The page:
STOP Spending and START Saving Your Money Now
When I was a child, I always imagined going to Jerusalem. I remember sitting in CCD on a Tuesday evening in eighth grade, and day-dreaming about being in the most Holyland. Fast forward about 8 years and I actually made it to Jerusalem. I made it happen while I was in college full-time, balancing rent, utilities, my puppy, and a car. I did this by cutting out expenses I did not need. I spent a portion of every weekend planning my income and my immediate expenses, and any money that I had left over, I put into an interest savings account to afford this trip.
I want to give you guys some tips on budgeting so you can totally achieve financial freedom. It’s not sexy and it’s really not that fun in the beginning, but I can promise you that learning the skill now will make the future you so thankful. Keep reading to learn my easy 3 steps to accomplish any goal, afford any purchase, and see any dream you have come true.
Step 1: Write down your income and expenses
To start out, you need to get a baseline of how much income you actually have. If you make $400 a month, write it down. Next, make a list of your immediate expenses. These are things like rent/mortgage, utility bills, gas for your car, and groceries. Get a desk sized calendar or a planner, and fill it in with your pay dates and bill due dates. If your goal is to reach financial freedom, don’t forget any credit card due dates!
When you look at this list of income and expenses, if your utility expenses are more than your income, you may qualify for assistance. Don’t be afraid to apply for this if you need it. Our government has created programs that help people afford their bills all year round, but most times the deadlines are in the winter. If you can get on one of these programs, your utility bills may become income based. You may also qualify for a grant that goes directly to your bills and allows you to have your bills auto-deducted from that grant each month. If this happens, you may find yourself sighing of relief for months.
Step 2: Think about your unnecessary purchases and prepare to eliminate them
Make a list of as many purchases you make but do not need. This includes the Chipotle you buy for lunch when you have perfectly good food at home to eat, and even that cute little keychain that you just ‘HAVE TO HAVE’ at the register of your favorite mall store. Here, you have to be honest with yourself. This is a huge part of this budget.
I want you to read this next line out loud right now and say it in your head when you catch yourself spending on something you don’t need: I CAN DO WITHOUT BECAUSE I HAVE GOALS. I know it’s silly…but it takes practice and time to make a habit. No, $10 won’t make a huge difference in your pocket at first, but with consistency, you will find that your expenses are much more manageable than you think.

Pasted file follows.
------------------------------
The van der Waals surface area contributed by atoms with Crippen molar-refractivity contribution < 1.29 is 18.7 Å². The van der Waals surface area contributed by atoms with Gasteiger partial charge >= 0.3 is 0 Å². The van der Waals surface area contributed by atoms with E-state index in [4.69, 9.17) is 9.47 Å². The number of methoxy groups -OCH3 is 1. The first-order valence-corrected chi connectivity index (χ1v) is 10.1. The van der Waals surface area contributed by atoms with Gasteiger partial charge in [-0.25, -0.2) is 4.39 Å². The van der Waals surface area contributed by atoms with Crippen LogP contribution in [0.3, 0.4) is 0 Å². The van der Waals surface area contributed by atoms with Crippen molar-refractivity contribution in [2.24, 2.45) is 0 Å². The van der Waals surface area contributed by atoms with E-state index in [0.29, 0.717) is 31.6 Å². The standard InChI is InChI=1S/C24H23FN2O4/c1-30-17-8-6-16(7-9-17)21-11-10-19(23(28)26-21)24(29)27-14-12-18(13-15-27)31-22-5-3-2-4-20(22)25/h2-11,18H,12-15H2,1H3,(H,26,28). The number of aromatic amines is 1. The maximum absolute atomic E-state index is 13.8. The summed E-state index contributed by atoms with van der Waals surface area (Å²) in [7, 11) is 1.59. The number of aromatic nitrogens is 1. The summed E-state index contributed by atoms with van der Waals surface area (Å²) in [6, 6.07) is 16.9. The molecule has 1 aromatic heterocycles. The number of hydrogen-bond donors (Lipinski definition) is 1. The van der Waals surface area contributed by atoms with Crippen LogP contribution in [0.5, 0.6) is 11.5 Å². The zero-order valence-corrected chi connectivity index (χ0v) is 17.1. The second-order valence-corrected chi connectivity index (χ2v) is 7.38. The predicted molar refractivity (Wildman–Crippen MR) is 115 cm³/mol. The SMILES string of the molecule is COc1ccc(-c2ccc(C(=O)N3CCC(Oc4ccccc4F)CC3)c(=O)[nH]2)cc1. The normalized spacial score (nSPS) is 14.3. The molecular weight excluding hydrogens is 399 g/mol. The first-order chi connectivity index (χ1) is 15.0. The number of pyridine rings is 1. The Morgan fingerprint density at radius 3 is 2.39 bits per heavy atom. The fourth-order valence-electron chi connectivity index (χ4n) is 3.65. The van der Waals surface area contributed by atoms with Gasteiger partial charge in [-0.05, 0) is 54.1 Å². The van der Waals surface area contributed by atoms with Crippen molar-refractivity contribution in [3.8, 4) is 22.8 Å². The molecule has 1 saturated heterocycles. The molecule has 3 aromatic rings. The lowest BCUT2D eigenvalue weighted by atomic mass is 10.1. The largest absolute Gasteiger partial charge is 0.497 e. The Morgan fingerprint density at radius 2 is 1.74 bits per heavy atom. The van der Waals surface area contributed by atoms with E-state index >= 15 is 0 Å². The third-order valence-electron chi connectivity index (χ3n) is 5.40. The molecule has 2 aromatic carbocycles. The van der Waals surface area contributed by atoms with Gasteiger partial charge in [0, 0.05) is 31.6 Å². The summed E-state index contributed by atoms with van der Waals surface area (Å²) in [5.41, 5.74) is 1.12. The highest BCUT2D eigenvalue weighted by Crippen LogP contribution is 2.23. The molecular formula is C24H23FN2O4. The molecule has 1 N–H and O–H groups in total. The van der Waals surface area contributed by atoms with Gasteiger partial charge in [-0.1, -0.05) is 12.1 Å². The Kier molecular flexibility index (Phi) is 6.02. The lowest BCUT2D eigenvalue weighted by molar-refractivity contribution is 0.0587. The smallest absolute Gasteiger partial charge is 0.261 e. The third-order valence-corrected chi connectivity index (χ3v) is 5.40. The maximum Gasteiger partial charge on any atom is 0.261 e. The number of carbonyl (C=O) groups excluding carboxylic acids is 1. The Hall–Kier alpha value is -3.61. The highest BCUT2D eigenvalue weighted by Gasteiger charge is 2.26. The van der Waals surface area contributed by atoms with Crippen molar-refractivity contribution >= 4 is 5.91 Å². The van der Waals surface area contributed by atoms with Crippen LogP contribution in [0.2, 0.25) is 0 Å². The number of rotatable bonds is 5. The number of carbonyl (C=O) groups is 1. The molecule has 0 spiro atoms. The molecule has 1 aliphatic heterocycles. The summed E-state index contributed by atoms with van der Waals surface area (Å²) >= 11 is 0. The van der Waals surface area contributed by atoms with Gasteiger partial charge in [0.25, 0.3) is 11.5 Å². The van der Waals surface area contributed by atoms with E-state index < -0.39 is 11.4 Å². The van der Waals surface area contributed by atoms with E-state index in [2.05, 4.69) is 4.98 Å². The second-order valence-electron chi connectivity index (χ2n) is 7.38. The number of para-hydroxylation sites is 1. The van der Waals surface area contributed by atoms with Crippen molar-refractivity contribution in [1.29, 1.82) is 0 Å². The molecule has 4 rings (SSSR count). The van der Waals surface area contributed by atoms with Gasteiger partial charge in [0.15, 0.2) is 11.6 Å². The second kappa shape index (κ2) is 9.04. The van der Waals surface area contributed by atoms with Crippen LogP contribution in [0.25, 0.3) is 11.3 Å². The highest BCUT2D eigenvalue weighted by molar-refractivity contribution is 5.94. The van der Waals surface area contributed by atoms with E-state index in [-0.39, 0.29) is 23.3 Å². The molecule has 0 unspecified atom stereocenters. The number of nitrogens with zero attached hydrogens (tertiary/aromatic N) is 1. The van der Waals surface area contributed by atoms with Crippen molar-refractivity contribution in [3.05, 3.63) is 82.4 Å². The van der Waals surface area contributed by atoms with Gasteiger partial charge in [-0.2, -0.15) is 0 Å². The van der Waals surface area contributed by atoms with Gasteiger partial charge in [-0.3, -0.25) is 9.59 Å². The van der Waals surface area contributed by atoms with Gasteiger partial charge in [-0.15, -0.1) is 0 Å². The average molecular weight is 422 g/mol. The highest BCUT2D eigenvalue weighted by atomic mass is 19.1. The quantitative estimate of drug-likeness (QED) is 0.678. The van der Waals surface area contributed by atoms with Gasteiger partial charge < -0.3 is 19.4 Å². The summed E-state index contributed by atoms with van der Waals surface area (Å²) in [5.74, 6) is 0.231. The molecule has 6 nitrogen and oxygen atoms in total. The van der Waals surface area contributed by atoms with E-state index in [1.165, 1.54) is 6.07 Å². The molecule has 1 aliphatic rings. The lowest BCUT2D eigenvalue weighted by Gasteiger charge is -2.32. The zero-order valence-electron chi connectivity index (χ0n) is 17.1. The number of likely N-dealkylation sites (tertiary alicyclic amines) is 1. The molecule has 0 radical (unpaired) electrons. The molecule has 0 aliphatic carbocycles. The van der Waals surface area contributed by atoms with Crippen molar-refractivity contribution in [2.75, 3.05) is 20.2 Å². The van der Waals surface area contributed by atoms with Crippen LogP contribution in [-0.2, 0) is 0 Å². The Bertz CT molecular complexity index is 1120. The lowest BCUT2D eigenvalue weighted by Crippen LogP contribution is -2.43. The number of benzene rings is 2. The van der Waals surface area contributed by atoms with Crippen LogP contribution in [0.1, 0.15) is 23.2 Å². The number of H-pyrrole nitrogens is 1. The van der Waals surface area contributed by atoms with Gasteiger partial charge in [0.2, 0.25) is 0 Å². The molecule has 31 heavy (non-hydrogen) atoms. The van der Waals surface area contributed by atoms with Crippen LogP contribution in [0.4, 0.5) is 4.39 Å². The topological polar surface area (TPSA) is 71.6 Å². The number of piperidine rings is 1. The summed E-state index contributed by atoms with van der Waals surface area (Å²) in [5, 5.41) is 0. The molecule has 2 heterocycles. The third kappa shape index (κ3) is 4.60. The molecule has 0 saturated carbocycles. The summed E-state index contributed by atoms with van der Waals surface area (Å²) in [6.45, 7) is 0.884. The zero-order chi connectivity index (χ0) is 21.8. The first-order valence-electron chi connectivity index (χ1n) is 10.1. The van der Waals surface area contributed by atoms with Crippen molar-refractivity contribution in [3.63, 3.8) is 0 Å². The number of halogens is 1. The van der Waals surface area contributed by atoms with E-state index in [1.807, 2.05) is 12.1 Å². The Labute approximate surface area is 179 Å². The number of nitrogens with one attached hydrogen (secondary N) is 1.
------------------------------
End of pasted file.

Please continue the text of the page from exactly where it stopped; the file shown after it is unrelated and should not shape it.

Part two of this step is start saving the money you are no longer spending so that financial freedom in the future is more achievable. For some people, a bank account with no debit card works to just to deposit saved money. For others, putting the cash into a hidden envelope is the magic key to saving. Whatever it is that works for you, you have to put this money up and do not spend it!
Step 3: Write down your big and small goals and leave them somewhere you’ll see them often
Write down your short term goals. If you want to go on a cruise, write it down. If you want a pair of Louboutin boots, write it down. When you visualize it, you can actualize it. That is something I’ve learned through my journey of becoming a successful saver. When I first started saving for my trip to Jerusalem, I was putting $1, $5, and $10 bills into a jar every few days. Before long, I was depositing $50-$60 a week into my savings account. It took me eight months to save enough money to cover my flight, hotels, meals, local travel expenses, and souvenir money. The more I said my mantra “I can do without because I have goals”, the more it rang true in my ears. I no longer wanted to spend the money that I didn’t plan to spend. I no longer was struggling to manage my bills because I knew when they were due, how much (estimated) they would be, and I knew when I got paid. It felt good knowing I had the money. If I needed to rearrange my bill the due dates to work better for me, I did that. I basically did whatever I had to do to become financially responsible.
The point is, you can afford pretty much anything when you STOP SPENDING. If you stop spending money on things you don’t need you will be able to afford the things you need and the things you want, with no guilt attached.
If you are stressed about your money, you’re like most people around you. You have the power to take your finances and make them work for YOU. Don’t be afraid to ask for help. Don’t get worried when you feel like you don’t fit in because you’re saving and not spending right now.
Write down your income and expenses.
Write down the things you are spending money on and eliminate them from your budget.
Write down your goals and keep saving towards them.
Before you know it, you will have accomplished your goals, too. I hope that this article has gotten your wheels turning, and that you are thinking of saving your money now to achieve financial freedom in the future.